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 Singapore : No sale, but agent wants commission

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Number of posts : 332
Registration date : 2008-01-28

Singapore : No sale, but agent wants commission Empty
PostSubject: Singapore : No sale, but agent wants commission   Singapore : No sale, but agent wants commission EmptyMon Mar 31, 2008 7:23 pm

No sale, but agent wants commission

WHY should you pay for service which you never received?

That was what a family in Ang Mo Kio asked when they refused to pay their housing agent because the latter allegedly failed to help them sell their flat.

But the real estate company said it was the family that did not want to proceed with the deal after it had found a buyer.

The company filed a claim against them at the Small Claims Tribunal for its commission of about $4,000 in January.

More than 1 1/2 years after the family hired the agent to sell their three-room flat, the case was settled, on 17 Mar.

The tribunal ordered the family to pay the realtor just $250 - half the $500 option fee received from the potential buyer.

The order was met with relief by fishmonger Tan Tian Siong, 60, and his wife, Madam Hong Yin Ching, 48, who said they put their home up for sale because of severe financial difficulties.

The couple, who have a combined monthly income of $700, have three children.

Their 21-year-old son is intellectually disabled, while their 8-year-old son was born with a cleft lip and his right arm had to be amputated at the elbow when he was 3, after an illness.

Their 22-year-old daughter is in polytechnic and the money from the sale of the flat was meant to pay for her education.

Said Madam Hong in Mandarin: 'We're so glad it's finally over. It was so stressful.'

The real estate company, ERA Realty Network, said it had claimed the commission as it had secured a ready and willing buyer for the flat.

But Mr Eugene Lim, ERA's assistant vice-president, said the company accepted the tribunal's decision.

The saga started in August 2006, when the Tans hired ERA agent Jeremy Ang, and put their Ang Mo Kio flat on the market.

They thought it should be easy to sell their flat and Mr Ang found them a buyer in December that year. But, at the last minute, the buyer backed out.

Then in April last year, Mr Ang found them another set of buyers, who wanted to buy the flat for $193,000.

The Tans said the potential buyers signed an option to purchase and paid them an option fee of $500 on 22 Apr.

After they received a copy of the option form from Mr Ang, they said they realised there was no start or expiry date on it.

They showed a copy of the dateless option form to The New Paper.

The Tans claimed that for one month, they kept calling Mr Ang but could not reach him.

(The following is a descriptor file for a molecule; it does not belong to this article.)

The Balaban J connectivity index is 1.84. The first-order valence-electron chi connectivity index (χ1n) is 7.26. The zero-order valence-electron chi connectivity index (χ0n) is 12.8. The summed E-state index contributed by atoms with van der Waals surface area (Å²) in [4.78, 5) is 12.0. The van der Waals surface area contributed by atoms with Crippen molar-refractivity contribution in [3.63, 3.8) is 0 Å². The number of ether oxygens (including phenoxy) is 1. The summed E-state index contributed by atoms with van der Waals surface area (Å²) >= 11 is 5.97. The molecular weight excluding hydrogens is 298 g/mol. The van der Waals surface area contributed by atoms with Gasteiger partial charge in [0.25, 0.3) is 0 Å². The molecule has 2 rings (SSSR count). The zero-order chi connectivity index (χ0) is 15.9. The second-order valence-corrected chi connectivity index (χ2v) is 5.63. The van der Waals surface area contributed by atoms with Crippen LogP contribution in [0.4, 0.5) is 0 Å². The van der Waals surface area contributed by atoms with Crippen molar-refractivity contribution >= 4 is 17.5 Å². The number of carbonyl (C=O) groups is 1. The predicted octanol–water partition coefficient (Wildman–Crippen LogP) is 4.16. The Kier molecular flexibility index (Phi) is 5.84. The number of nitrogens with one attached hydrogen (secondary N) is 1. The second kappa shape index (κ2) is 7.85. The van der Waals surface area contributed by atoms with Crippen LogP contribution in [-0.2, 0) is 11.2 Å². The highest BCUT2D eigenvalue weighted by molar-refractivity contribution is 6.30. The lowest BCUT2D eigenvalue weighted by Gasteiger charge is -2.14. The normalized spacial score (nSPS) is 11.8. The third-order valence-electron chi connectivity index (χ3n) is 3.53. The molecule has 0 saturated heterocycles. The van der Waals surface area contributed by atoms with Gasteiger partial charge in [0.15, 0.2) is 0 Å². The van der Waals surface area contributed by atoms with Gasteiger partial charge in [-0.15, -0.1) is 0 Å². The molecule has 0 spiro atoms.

They called HDB and found out that an option to purchase usually expires in two weeks.

Tired of waiting, they called HDB in late May to cancel the application to sell the flat.

They showed The New Paper a letter from the HDB dated 29 May confirming the cancellation.

That same week, they received a bill from ERA for $4,053 as commission.

Madam Hong shows papers on the unsuccessful sale of her flat. With her is Le Ming, who lost part of his right arm to an illness, while intellectually disabled older son Guo Xiong stands at the back.
The Tans ignored the bill and filed a complaint against the agent with the Consumers Association of Singapore.

Said Madam Hong: 'Why do we have to pay him commission when he didn't manage to sell my flat after one whole year? I would rather use the money to pay for my children's needs.'

In July, they received a lawyer's letter from the potential buyers.

The potential buyers claimed they had given Mr Ang another $500 to exercise the option on 3 May and asked why the Tans had cancelled the sale.

The buyers also lodged a caveat - a notice of their claim to the property - against the Ang Mo Kio flat.

Said Madam Hong: 'We were so shocked. We never received the $500 exercise fee.'

They had to hire a lawyer, and after several rounds of letters, the potential buyers agreed to withdraw the caveat, and each side paid its own legal fees.

The Tans' bill came to about $1,500. They borrowed from relatives to pay it.

But ERA's Mr Lim has a different version of what happened.


He said that there was a mutual understanding between the Tans and the potential buyers that the option form be left undated until the buyers got a loan approval letter from the bank.

That was why it was eventually dated 2 May. And he said the Tans were fully aware of this.

He said ERA tried several times to pass the $500 exercise fee to the Tans, but the couple kept rejecting the money. The buyer's agent also tried to do so.

After the case was decided last Monday, Madam Hong said: 'It's like a weight is finally off our shoulders. Now, we can finally move on.'
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